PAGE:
MZmine 2 is freely available under a GNU GPL license and can be obtained from the project website at: The current version of MZmine 2 is suitable for processing large batches of data and has been applied to both targeted and non-targeted metabolomic analyses.
PMCID: PMC2918584  PMID: 20650010
4.  Feasibility, Drug Safety, and Effectiveness of Etiological Treatment Programs for Chagas Disease in Honduras, Guatemala, and Bolivia: 10-Year Experience of Médecins Sans Frontières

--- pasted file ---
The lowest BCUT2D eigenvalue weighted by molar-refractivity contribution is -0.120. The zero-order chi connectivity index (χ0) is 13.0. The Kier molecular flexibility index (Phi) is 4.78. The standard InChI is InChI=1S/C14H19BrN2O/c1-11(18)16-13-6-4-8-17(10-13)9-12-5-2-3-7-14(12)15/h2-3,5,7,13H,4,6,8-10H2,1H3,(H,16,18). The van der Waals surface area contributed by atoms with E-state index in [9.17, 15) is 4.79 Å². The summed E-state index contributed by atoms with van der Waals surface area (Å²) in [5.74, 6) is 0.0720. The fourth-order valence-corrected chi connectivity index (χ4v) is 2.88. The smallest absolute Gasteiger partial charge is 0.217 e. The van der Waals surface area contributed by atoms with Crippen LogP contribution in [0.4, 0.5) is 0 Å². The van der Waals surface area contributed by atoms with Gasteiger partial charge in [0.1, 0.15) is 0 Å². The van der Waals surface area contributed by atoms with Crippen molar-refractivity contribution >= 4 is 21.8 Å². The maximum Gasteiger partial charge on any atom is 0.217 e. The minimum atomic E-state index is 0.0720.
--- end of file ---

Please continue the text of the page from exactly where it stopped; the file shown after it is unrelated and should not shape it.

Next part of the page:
Chagas disease (American trypanosomiasis) is a zoonotic or anthropozoonotic disease caused by the parasite Trypanosoma cruzi. Predominantly affecting populations in poor areas of Latin America, medical care for this neglected disease is often lacking. Médecins Sans Frontières/Doctors Without Borders (MSF) has provided diagnostic and treatment services for Chagas disease since 1999. This report describes 10 years of field experience in four MSF programs in Honduras, Guatemala, and Bolivia, focusing on feasibility protocols, safety of drug therapy, and treatment effectiveness.